IACP NetSM, the portal to law enforcement on the Internet, is your one-stop shop for up-to-date information on policies, ordinances, programs, and innovations. Since 1991, IACP Net has been facilitating the exchange of solutions and fostering cooperation between leading departments and agencies. Increasing their effectiveness and efficiency, members benefit personally, as do their departments and their communities.
Not signed up for IACP NET? Visit www.iacpnet.com to become a member.
- Track how officers are getting hurt and identify those that cause the greatest number of injuries or deaths.
- Address each area of vulnerability by determining where existing solutions can be adapted for officer safety and where other solutions are lacking.
- Work to develop specifications for equipment solutions and identify training and policy remedies as applicable.
- Provide best practices, updates, recommendations, product warnings and guidelines for keeping officers safe.
- Support a culture of zero tolerance for injuries
-Increase awareness of the positive reasons for wearing soft body armor, informing officers of how they have contributed to saving lives across the country.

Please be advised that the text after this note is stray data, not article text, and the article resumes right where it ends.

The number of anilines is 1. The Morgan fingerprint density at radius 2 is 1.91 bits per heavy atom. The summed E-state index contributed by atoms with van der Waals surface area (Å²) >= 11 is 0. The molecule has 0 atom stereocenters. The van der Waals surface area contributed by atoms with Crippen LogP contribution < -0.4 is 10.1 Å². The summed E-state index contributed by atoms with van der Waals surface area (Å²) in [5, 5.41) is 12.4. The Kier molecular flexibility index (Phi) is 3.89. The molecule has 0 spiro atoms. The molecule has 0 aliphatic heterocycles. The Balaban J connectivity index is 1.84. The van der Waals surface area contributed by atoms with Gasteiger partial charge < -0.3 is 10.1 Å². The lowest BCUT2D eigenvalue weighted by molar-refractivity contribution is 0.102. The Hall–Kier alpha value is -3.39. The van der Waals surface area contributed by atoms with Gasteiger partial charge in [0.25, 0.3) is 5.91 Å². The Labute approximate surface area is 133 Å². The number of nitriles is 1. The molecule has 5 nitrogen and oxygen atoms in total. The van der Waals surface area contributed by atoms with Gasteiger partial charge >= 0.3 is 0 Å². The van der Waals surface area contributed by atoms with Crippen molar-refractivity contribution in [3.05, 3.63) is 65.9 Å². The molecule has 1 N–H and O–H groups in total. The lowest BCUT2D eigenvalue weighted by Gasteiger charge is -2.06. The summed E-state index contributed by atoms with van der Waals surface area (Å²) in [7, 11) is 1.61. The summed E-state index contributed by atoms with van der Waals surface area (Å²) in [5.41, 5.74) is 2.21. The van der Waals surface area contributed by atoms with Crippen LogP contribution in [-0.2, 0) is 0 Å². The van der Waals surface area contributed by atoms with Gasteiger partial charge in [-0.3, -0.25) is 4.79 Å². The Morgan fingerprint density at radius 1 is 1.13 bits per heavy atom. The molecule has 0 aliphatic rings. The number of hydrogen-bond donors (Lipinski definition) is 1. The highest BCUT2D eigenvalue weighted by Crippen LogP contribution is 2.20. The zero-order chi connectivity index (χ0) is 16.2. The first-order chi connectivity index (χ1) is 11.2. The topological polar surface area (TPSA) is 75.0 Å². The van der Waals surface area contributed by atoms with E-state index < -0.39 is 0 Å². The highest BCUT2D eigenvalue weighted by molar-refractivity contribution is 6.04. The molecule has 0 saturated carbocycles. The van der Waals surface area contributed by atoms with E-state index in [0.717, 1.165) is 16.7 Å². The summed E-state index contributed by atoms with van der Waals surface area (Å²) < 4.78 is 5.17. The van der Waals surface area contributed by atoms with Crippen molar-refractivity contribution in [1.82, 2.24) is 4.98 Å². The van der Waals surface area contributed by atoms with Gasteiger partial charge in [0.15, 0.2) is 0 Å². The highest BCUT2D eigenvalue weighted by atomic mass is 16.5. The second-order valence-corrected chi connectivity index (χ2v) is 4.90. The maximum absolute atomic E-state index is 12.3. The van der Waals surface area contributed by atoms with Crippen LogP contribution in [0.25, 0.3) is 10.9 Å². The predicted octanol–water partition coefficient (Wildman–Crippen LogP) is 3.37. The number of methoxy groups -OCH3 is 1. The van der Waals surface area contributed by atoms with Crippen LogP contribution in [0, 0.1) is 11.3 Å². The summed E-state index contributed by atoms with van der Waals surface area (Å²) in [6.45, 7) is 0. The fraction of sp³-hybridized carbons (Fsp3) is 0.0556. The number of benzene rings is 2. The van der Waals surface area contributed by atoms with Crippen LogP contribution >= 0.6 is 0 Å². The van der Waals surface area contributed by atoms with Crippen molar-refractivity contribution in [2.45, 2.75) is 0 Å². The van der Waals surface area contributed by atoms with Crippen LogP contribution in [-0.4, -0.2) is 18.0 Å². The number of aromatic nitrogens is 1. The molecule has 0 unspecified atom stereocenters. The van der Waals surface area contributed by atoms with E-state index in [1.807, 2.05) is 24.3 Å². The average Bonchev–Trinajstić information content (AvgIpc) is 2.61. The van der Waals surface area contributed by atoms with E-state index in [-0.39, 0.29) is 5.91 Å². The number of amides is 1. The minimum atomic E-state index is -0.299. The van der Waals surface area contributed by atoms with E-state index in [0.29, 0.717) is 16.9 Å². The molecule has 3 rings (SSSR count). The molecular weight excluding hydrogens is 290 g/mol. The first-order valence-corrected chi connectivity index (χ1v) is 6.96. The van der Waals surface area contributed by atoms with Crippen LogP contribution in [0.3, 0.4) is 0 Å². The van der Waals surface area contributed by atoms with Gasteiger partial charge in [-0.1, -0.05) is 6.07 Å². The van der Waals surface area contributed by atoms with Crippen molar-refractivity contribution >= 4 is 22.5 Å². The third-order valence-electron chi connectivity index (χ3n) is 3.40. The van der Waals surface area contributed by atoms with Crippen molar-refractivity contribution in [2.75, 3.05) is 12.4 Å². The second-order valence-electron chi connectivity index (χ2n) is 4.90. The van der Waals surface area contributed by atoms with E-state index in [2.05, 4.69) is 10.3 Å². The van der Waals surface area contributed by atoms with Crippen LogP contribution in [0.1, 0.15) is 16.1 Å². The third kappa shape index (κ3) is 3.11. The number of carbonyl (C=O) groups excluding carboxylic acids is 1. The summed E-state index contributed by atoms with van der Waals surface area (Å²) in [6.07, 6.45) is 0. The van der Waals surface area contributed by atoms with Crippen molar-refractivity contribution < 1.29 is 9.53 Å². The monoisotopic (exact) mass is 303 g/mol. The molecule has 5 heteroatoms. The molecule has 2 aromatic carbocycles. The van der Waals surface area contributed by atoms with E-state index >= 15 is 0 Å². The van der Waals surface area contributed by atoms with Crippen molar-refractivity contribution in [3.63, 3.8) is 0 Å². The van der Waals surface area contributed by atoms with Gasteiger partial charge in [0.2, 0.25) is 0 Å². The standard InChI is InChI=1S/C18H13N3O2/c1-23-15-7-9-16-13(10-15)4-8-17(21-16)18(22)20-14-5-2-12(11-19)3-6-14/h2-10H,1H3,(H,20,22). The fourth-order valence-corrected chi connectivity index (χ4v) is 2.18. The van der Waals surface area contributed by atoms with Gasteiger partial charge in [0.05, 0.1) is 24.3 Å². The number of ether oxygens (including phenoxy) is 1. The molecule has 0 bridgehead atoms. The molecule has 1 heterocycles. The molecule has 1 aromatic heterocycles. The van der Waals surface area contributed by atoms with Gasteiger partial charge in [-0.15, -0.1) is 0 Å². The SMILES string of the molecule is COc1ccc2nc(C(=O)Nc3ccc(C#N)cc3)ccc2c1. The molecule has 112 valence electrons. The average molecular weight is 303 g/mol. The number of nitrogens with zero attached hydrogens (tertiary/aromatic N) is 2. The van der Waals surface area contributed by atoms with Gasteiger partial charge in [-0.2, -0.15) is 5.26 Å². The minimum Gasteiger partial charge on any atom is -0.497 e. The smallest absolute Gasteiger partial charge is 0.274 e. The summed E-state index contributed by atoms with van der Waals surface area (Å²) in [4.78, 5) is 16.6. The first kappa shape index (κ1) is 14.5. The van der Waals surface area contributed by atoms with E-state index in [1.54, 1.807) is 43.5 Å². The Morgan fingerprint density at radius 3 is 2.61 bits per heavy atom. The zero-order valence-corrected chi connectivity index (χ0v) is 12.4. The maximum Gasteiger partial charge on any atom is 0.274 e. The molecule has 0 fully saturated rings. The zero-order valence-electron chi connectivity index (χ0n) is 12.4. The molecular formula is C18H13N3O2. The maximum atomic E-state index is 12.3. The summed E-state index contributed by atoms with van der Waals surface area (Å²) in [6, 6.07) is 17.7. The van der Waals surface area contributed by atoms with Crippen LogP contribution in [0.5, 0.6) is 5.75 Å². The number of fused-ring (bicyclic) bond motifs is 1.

-Notify agencies of new developments in ballistic vest technology and its potential impact on officer safety.
-Increase the wearing of soft body armor by police officers across the country.
-Promote media coverage of the project for enhanced awareness.
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The Firearms Committee’s mission is to study, consider, and determine the various methods and means by which crimes involving firearms are committed, including the make and type of firearm most often employed; survey, investigate, and evaluate the techniques and methods employed by police agencies in solving and reducing the incidence of these crimes, report to the Association for dissemination to all police agencies all pertinent information and recommendations that will assist them in combating these major crimes; and advise the Association on matters pertaining to the use, availability, and ownership of firearms.
For more information on the IACP Firearms Committee, contact IACP Staff Liaison, Courtney E. Mariette at firstname.lastname@example.org.
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Firearms Model Policies
To obtain a copy of the IACP’s firearms model policy, visit the National Law Enforcement Policy Center.
Topics of Interest:
- Body Armor
- Post-Shooting Incident Procedures
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For More Information Regarding the IACP/Joyce Foundation Partnership and Current Initiatives, Please Contact:
Courtney E. Mariette - Project Manager at email@example.com